This previous Wednesday, The New York Review of Books published on their blog a recent call to the Syrian Government, all armed parties in the conflict, the United Nations, and international donors by doctors and medical professionals to allow and support their “medical colleagues in Syria to … treat patients, save lives, and alleviate suffering without fear of attacks or reprisals.” They detail incredible devastation to Syria’s health system, including “[s]ystematic assaults on medical professionals, facilities, and patients” including statistics that “an estimate 469 health workers are currently imprisoned, and about 15,000 doctors have been forced to flee abroad.”
Their powerful piece highlights the grave importance of access to health care in internal armed conflicts, and the critical health impacts the lack of access to care can have on the populations affected in the future well after the conflict ends, including the potential for epidemics due to the lack of access to vaccinations for children during the conflict. Other organizations, like Physicians for Human Rights, have also spoken out on the assaults on medical care in the Syrian conflict, and called for action to alleviate the distressing level of destruction of the health system. The International Committee of the Red Cross (ICRC) has developed a global campaign, Health Care in Danger, aiming to improve security and delivery of health care in conflict in the face of violence. This current health crisis caused by armed conflict gives health and human rights lawyers a chance to consider how international humanitarian law (IHL) could be influential and hold violating parties accountable for this incredible risk to an entire population’s health, the destruction to a country’s health system, and its ability to legitimately attain a reasonable standard of health in the future.
Syria is a party to the Geneva Conventions (1949, ratified by Syria in 1953) and to Protocol I (1977, ratified in 1983). Convention (IV) obligates Syria to “general protections of populations against certain consequences of war.” Common Article 3 holds that this includes “armed conflict not of an international character occurring in the territory” of a Party to the convention – an important development in international humanitarian law to broaden the Convention to include internal armed conflicts. Articles 16-22 deal with the general protection obligations towards toward the wounded and sick, with Article 16 establishing that “[t]he wounded and sick, as well as the infirm, and expectant mothers, shall be the object of particular protection and respect.” Part II (Articles 8-34) of Protocol I “extends the protection of the Conventions to civilian medical personnel, equipment, and supplies and to civilian units and transports.” Protocol I also obligates Syria to co-operate with the United Nations in situations of serious violations of the Protocol or of the Convention, which we are now seeing in action with the UN inspections of the use of chemical weapons in August. In general, the discussion of war crimes falls under these IHL treaties and obligations.
The ICRC, the international NGO established to direct and coordinate humanitarian assistance during armed conflicts or situations of violence, is the typically the focal point of IHL assistance during such conflicts. The ICRC has a “right of initiative” that allows it to offer its services or to “take any action it considers appropriate to help victims of conflict.” Still, it is difficult to know what the ICRC has accomplished, or is working to accomplish, in relation to the Syrian conflict, as a key to their work is confidentiality. The ICRC has not shared any detailed information on its role negotiating agreements between parties in the conflict towards hospitals and neutral zones, but it has released a statement in regards to its position on the protection of health care personnel and aid workers.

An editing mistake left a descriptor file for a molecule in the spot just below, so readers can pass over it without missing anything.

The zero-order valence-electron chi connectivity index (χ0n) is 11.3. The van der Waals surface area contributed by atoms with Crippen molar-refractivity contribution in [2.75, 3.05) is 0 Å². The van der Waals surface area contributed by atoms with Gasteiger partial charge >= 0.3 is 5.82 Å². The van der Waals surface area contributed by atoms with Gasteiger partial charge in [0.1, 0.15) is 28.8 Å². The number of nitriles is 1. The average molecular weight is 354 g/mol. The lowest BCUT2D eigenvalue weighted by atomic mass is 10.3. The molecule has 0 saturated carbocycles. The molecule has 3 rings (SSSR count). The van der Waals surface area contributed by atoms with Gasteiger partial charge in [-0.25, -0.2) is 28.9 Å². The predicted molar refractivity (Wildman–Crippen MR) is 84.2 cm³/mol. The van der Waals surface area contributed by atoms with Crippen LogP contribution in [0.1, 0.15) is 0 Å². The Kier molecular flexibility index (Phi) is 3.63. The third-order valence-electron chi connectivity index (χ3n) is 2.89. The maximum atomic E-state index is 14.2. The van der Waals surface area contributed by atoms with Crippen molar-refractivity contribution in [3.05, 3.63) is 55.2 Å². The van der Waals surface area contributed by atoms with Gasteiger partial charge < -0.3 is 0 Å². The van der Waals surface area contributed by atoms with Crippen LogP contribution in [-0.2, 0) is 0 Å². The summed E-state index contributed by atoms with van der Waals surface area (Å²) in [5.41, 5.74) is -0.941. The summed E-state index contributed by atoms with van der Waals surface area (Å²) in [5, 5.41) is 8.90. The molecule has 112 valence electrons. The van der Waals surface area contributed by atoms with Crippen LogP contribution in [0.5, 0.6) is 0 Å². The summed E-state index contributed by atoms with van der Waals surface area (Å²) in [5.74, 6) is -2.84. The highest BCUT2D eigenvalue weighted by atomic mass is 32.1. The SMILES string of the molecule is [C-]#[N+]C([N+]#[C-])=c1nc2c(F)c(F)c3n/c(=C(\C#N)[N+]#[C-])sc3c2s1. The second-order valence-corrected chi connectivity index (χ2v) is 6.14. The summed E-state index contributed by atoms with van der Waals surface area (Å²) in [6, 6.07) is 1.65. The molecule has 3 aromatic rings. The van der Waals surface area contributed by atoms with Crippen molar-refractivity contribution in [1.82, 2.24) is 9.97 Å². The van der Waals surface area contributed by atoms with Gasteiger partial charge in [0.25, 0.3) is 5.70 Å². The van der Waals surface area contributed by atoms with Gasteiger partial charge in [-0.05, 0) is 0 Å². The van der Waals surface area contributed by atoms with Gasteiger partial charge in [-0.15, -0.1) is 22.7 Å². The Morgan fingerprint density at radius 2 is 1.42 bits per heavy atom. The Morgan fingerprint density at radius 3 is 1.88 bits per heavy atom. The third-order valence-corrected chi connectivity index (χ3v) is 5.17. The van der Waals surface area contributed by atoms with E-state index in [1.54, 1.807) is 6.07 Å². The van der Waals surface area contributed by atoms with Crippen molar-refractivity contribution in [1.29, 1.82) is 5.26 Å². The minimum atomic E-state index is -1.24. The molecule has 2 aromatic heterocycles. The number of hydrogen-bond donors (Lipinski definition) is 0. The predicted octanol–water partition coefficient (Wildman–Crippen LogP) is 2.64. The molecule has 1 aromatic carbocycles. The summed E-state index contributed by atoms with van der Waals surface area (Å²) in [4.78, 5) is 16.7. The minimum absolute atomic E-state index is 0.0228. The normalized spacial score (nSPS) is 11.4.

Unfortunately those affected in Syria by the alleged breaches of the Geneva Convention cannot simply call a timeout and adjudicate their claims and be provided with any sort of immediate relief. This summary from the ICRC helps to explain the enforcement of the Convention, noting that in general the enforcement mechanism is exercised in step with criminal jurisdiction in national courts. Other options include trial before the International Criminal Court (ICC) or the forming of an International Criminal Tribunal. The former is a less likely option because Syria has only signed, but not ratified, the Rome Statute obligating it to the jurisdiction of the ICC, and would only be in play if the United Nations Security Council refers the conflict to the ICC. The latter is a possibility, which similarly would need to be established by a resolution from the Security Council, and could happen in the future, though unlikely to pass through the Council until well after the dust has settled on the conflict (and even then it’s not a certainty, given the politics of the Council, though it hasn’t stopped advocates from trying). The difference between an ad hoc tribunal and a case before the ICC will likely depend upon politics and the international community’s assessment of which avenue is better solution will depend upon the end of the conflict and how Syria is best likely to recover.
Ultimately I don’t believe IHL is a panacea for the humanitarian crisis in Syria, but it does provide additional reference points for those interested in the intersection of health and human rights and affecting progress toward international commitment to the right to health.
The views reflected in this expert column are those of the individual authors and do not necessarily represent those of the O’Neill Institute for National and Global Health Law or Georgetown University. This blog is solely informational in nature, and not intended as a substitute for competent legal advice from a licensed and retained attorney in your state or country.